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Hemophilia drugs top Medicaid spending per prescription


 

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Medicaid’s three most expensive drugs by spending per prescription were for treatment of hemophilia, with the cost leader coming in at almost $59,000, according to an analysis by the Kaiser Family Foundation covering 2014 and the first half of 2015.

The trio of hemophilia drugs was topped by NovoSeven RT (coagulation factor VIIa [recombinant]), with Koate-DVI (antihemophilic factor [human]) second at $57,000 per prescription and Feiba (anti-inhibitor coagulant complex) third at $48,000 for each prescription.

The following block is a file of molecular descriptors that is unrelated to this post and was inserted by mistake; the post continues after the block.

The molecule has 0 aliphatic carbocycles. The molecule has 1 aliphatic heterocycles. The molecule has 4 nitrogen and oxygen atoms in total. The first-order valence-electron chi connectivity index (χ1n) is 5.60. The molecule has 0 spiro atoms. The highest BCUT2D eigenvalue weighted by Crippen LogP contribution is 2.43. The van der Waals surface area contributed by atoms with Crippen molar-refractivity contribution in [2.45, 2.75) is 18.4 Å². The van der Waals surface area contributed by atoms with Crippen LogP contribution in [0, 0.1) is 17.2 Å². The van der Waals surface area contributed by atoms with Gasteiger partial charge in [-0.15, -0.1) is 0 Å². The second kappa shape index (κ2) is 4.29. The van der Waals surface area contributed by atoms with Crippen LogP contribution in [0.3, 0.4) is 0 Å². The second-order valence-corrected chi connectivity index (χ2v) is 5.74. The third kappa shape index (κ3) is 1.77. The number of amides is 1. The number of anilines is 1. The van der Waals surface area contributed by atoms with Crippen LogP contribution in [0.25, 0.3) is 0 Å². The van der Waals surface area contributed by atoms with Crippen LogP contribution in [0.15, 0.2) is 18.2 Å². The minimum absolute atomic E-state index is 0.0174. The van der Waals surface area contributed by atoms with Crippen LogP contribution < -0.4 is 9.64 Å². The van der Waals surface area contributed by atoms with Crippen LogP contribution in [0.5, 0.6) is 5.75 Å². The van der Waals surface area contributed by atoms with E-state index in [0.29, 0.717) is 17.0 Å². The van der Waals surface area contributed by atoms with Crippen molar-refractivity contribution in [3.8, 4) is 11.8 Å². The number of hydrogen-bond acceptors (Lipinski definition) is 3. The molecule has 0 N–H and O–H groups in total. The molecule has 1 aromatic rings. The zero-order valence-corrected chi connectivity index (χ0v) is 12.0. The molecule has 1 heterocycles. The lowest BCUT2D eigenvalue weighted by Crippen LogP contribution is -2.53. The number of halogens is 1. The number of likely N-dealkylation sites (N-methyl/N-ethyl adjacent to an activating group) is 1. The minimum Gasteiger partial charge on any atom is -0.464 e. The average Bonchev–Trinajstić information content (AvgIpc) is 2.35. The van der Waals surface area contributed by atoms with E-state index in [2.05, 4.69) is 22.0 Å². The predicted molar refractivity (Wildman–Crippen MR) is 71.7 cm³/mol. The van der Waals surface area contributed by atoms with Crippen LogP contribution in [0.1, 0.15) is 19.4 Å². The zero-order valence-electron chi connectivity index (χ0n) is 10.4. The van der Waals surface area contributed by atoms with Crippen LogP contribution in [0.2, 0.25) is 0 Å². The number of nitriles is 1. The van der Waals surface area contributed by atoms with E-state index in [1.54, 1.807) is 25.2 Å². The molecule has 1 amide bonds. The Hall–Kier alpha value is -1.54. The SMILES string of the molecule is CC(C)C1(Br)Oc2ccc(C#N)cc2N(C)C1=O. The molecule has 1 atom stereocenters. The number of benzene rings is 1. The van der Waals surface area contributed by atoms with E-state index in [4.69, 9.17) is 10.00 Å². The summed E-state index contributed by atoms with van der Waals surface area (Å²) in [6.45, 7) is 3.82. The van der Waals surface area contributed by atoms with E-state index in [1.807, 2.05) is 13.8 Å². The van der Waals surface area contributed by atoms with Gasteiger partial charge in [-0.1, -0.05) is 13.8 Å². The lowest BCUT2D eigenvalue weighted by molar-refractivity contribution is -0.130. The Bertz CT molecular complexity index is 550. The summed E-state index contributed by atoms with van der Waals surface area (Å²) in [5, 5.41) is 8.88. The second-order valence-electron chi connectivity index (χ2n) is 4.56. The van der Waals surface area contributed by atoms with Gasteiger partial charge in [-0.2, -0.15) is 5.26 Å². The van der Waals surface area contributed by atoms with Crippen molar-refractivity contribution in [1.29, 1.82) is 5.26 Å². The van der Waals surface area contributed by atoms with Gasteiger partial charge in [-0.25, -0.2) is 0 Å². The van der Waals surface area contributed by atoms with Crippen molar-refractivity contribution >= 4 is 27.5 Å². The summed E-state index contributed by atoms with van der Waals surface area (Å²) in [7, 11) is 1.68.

None of the Medicaid costs include rebates since those data are unavailable to the public, Kaiser noted.

The fourth and fifth most expensive drugs were Adagen (pegademase bovine), which is used in the treatment of severe combined immunodeficiency disease associated with a deficiency of adenosine deaminase and cost Medicaid $45,000 per prescription, and the multiple sclerosis drug HP Acthar (repository corticotropin), which went for almost $44,000 a prescription, Kaiser said in its analysis, which used State Drug Utilization Data that are part of the Medicaid Drug Rebate Program.

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